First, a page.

Double Jeopardy May Not Protect against State and Federal Prosecutions

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Consider the following situation: An individual is arrested and charged in federal court with violating federal laws against animal cruelty and gambling. After he is convicted and sentenced in federal court, the state in which the individual committed these federal crimes charges him in state court with violating state laws for his activities. At first blush, this appears unfair. After all, how can this individual face charges and penalties in both federal court and state court? Yet this precise situation happened to a famous NFL quarterback. Doesn’t this situation violate the prohibition against Double Jeopardy?

Protection against Double Jeopardy Does Not Protect against All Successive Prosecutions

The protection against double jeopardy is enshrined in the Fifth Amendment to the United States Constitution, which states that no “person [shall] be subject for the same offense to be twice put in jeopardy of life or limb.” This means that, for instance, a person acquitted of a crime cannot be retried in the same court for the same crime. The Double Jeopardy clause also protects a person convicted of one crime from being sentenced multiple times (for example, a person who commits one crime cannot be sentenced to two or more prison sentences for that single crime).

The Double Jeopardy clause, however, does not protect individuals against multiple prosecutions initiated by “separate sovereigns” (different authorities or jurisdictions). Thus, for instance, an individual who lives in State A and, while living there, commits a crime against a resident of State B (such as a white-collar crime over the internet) can face prosecution in both State A and State B. Under a similar principle, an individual who commits a criminal act that violates both state laws and federal laws can face charges in both federal and state court. In the quarterback’s case, for instance, he was convicted in federal court and sentenced to a term of imprisonment; while there, he pleaded guilty to state charges.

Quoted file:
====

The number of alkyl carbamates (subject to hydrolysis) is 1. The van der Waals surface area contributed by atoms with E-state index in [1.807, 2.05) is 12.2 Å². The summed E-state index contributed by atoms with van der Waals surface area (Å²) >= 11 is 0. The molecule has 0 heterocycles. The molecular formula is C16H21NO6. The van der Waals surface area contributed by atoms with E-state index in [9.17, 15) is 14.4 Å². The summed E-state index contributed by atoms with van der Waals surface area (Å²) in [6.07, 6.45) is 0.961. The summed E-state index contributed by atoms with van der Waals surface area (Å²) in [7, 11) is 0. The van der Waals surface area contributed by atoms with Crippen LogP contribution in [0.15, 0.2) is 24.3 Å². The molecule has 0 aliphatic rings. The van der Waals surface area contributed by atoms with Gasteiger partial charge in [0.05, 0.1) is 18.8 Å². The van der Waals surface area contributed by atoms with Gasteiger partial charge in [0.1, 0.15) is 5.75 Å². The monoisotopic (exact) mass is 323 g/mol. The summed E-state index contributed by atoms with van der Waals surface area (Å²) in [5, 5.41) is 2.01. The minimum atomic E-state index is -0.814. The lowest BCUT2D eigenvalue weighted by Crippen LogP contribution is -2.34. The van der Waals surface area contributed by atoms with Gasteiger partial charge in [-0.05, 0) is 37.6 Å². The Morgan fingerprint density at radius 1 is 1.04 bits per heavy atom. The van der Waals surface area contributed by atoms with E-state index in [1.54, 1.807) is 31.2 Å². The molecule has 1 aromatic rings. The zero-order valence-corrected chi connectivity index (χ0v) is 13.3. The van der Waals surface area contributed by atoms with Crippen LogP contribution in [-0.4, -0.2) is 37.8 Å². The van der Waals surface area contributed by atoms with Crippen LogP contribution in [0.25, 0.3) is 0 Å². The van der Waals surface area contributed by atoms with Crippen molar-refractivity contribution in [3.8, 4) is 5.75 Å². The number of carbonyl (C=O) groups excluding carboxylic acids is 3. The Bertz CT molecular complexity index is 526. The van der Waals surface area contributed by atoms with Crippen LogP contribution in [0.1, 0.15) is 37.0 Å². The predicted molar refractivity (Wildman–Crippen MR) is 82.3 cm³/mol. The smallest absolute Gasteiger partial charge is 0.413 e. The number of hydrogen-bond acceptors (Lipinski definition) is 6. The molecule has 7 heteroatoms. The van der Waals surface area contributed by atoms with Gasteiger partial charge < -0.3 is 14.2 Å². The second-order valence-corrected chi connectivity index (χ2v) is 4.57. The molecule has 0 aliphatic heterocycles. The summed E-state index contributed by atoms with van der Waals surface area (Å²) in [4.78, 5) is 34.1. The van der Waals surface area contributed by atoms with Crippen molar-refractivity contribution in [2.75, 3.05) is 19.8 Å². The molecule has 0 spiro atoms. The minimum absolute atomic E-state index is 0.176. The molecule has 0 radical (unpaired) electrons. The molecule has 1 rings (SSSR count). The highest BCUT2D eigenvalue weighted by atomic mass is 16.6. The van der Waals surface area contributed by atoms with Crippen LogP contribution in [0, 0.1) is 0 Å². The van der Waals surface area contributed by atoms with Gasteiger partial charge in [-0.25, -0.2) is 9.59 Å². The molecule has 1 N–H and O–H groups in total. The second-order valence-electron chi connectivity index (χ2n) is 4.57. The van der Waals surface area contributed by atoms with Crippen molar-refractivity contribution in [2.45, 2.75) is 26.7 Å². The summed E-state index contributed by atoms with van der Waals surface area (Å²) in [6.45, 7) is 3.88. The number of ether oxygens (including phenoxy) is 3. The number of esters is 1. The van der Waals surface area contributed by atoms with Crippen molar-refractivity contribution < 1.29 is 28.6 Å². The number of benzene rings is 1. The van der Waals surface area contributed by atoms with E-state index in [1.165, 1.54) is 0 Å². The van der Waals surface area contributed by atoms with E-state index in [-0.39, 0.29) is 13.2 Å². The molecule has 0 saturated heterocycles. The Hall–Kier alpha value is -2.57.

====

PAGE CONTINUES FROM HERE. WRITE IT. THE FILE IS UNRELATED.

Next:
Why Having a Federal Criminal Defense Attorney is Important

Some criminal defendants facing charges in both state and federal courts may believe that the defense attorney that represents them in state court can effectively represent them in federal court as well. “After all,” they may think, “if the charges in both courts are based on the same actions, shouldn’t my state criminal defense attorney be able to handle my federal case as well?” But there are significant differences between a state criminal case and a federal criminal case. Retaining an experienced federal criminal defense attorney is essential to protecting your rights and obtaining the best possible outcome in your case.

If you are facing criminal charges, contact a dedicated Chicago criminal defense attorney. Attorney Hal M. Garfinkel has experience representing criminal defendants in state and federal criminal cases. While his experience does not mean he can prevent both state and federal authorities from prosecuting a defendant, his experience does enable him to effectively represent his clients in both arenas, ensuring that his clients’ rights are protected. If you are facing charges in both federal and state courts, contact him today at 312-270-0999 to discuss your situation.

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